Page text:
2019 Hyundai Veloster N Blue Driving ・ Photo by Hyundai
Lots of folks who love automobiles have a favorite sports car — a gorgeous Ferrari or ferocious Lamborghini that can reach triple-digit speeds in a heartbeat. These are exquisite machines built to exacting standards for exhilarating performance. But they also cost more than many people’s houses.
The good news is that you don’t need a lot of money to have a lot of fun behind the wheel of a sports car. We’ve rounded up 10 cheap sports cars for 2020, nearly all of which cost thousands less than today’s average new car (which costs around $37,000). For this list, we’re describing a sports car as a vehicle designed primarily to provide driving pleasure — and a wide variety of affordable vehicles do exactly that. Let’s see which of these cheap sports cars should be in your driveway.
One of the world’s best-known cheap sports cars is the Volkswagen Golf GTI, the higher-performance version of the Golf hatchback. The GTI invented the “hot hatch” segment nearly 50 years ago, as a small, light car with great handling and more power than a mere economy vehicle. Today, it adds polished refinement to that formula and starts at $28,595.
But you’ll notice we don’t have the GTI on this list. Rather, we went for a VW that has most of the same ingredients at an even lower price: the 2020 Volkswagen Jetta GLI. This four-door compact sedan has the same bones as the GTI hatchback — the same front-wheel-drive platform, the same 2.0-liter turbocharged four-cylinder engine with 228 horsepower and 258 lb-ft of torque, and the same six-speed manual or seven-speed dual-clutch automatic transmission. But it starts at just $26,245, with its price advantage over the GTI growing as you add features. The GTI’s interior is fancier, but for a cheap sports car, the GLI’s superior value is hard to ignore.
Photo by Volkswagen
The 2020 Hyundai Veloster is the second generation of the Korean carmaker’s first hot hatch, and it exhibits greatly improved mechanical sophistication over its predecessor. In its redesign last year, the Veloster abandoned the suspension of Hyundai’s basic subcompact Accent and upgraded to the underpinnings of its next-up Elantra.
But it kept the old Veloster’s expressive styling and fun demeanor, along with its relatively roomy interior for a small sporty car. The base model (priced from $18,800) is already decent fun, with sprightly handling and decent punch from its 147-horsepower four-cylinder engine. But enthusiasts will pick one of the two turbocharged engines. The performance bargain is the Turbo R-Spec, which brings a 201-horsepower turbocharged engine and a stiffer suspension for $23,150. And even the all-out 250-hp Veloster N is relatively affordable at $27,400, though you can only get it with a manual transmission. It’s not the fanciest-feeling car you can find, and this front-wheel-drive hatchback approaches the price of rear-wheel-drive sports coupes, but lots of horsepower in a light vehicle is a recipe for fun.
Photo by Hyundai
The 2020 Honda Civic is one of the more fun-to-drive economy cars you can buy. But the Si performance version kicks things up a notch. Available as a two-door coupe or four-door sedan — both with the same aggressive styling cues as the rest of the Civic line — the Si features an upgraded suspension and a more powerful engine than humbler trim levels.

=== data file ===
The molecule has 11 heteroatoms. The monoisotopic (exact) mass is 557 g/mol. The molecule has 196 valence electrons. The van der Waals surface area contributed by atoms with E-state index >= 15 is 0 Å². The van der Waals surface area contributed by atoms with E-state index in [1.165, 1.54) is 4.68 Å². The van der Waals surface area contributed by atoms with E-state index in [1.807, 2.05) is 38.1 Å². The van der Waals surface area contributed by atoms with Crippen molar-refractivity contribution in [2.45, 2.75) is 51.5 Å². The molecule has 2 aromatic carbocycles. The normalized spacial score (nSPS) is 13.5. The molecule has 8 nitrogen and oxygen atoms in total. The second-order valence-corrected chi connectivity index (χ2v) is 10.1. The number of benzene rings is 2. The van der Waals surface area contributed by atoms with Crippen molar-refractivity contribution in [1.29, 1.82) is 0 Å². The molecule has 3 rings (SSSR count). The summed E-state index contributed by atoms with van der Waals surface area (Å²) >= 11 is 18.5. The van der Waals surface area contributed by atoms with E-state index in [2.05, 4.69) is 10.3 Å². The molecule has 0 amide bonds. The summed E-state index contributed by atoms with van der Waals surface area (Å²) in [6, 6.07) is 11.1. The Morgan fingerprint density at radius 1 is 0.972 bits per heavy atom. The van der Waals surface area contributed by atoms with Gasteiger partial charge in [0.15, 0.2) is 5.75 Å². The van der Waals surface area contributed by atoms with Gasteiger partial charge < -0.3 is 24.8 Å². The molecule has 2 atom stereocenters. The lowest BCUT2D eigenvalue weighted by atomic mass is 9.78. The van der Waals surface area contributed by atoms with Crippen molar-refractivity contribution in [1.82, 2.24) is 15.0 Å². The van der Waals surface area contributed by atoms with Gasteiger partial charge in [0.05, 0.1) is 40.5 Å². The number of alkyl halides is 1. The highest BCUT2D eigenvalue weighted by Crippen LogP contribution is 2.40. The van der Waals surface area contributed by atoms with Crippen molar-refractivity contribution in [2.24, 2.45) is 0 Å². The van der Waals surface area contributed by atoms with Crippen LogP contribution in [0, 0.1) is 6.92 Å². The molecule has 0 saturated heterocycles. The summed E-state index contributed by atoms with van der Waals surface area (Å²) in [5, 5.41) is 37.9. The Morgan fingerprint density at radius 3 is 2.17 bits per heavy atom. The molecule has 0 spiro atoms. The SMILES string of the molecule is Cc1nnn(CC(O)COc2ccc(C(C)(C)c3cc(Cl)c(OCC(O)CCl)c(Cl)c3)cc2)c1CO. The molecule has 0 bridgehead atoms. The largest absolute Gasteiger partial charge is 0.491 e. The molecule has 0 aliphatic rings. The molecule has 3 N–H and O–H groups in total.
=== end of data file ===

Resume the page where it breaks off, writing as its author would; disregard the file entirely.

The Civic Si’s turbocharged four-cylinder offers 205 horsepower through a six-speed manual transmission. That doesn’t sound amazing, especially when paired only to front-wheel-drive, but the Si is a historically rev-happy little car that’s great fun to drive hard. The latest version isn’t the sharpest-ever Si, but especially if you pick the sedan, it’s impressively spacious for a cheap sports car. It costs $25,200, though you can’t get an automatic transmission or luxury features like leather upholstery. If you want the most fun Civic with an automatic and a swankier cabin, you’ll have to settle for a 180-horsepower five-door hatchback.
Photo by Honda
The MINI Cooper has been known as a zippy, fun little car since its first retro-styled generation appeared as a 2002 model. But the British-based, BMW-owned brand has steadily moved upscale over the past two decades, and the 2020 Mini Cooper combines sprightly performance and now-iconic styling with a more solid feel. Originally sold only as a three-door subcompact hatchback, the Cooper is now available also as a soft-top convertible or a five-door hatchback, though they too have only tiny rear seats.
The Cooper two-door hardtop starts at $23,400 with its base 134-hp three-cylinder engine, but for a sports car, we’d pay an extra $4,000 for the Cooper S performance model with a 2.0-liter 189-hp four-cylinder. Just be careful with the options, because a $27,400 Mini is a much better cheap sports car than a $40,000 Mini.
Photo by MINI
Moving beyond front-wheel-drive economy cars — fun to drive or otherwise — we come to the 2020 Subaru BRZ. It’s a low, lithe, rear-wheel-drive sports coupe with incredible handling prowess and a base price of $28,445.